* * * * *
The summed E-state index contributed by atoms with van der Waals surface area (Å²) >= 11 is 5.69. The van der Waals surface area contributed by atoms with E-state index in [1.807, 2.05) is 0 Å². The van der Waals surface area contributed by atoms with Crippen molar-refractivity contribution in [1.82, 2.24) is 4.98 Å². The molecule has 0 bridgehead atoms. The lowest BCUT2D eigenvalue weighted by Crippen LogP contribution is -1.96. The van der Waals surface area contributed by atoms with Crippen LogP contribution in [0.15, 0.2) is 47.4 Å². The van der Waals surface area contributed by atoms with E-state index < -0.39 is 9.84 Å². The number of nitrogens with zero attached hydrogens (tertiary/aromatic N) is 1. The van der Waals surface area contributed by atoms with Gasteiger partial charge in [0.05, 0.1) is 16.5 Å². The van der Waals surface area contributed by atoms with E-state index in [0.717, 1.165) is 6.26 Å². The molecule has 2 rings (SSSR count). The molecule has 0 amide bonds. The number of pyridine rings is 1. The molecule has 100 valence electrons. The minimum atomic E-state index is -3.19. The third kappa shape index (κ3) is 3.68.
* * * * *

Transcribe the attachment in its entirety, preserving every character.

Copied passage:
The summed E-state index contributed by atoms with van der Waals surface area (Å²) >= 11 is 5.69. The van der Waals surface area contributed by atoms with E-state index in [1.807, 2.05) is 0 Å². The van der Waals surface area contributed by atoms with Crippen molar-refractivity contribution in [1.82, 2.24) is 4.98 Å². The molecule has 0 bridgehead atoms. The lowest BCUT2D eigenvalue weighted by Crippen LogP contribution is -1.96. The van der Waals surface area contributed by atoms with Crippen LogP contribution in [0.15, 0.2) is 47.4 Å². The van der Waals surface area contributed by atoms with E-state index < -0.39 is 9.84 Å². The number of nitrogens with zero attached hydrogens (tertiary/aromatic N) is 1. The van der Waals surface area contributed by atoms with Gasteiger partial charge in [0.05, 0.1) is 16.5 Å². The van der Waals surface area contributed by atoms with E-state index in [0.717, 1.165) is 6.26 Å². The molecule has 2 rings (SSSR count). The molecule has 0 amide bonds. The number of pyridine rings is 1. The molecule has 100 valence electrons. The minimum atomic E-state index is -3.19. The third kappa shape index (κ3) is 3.68.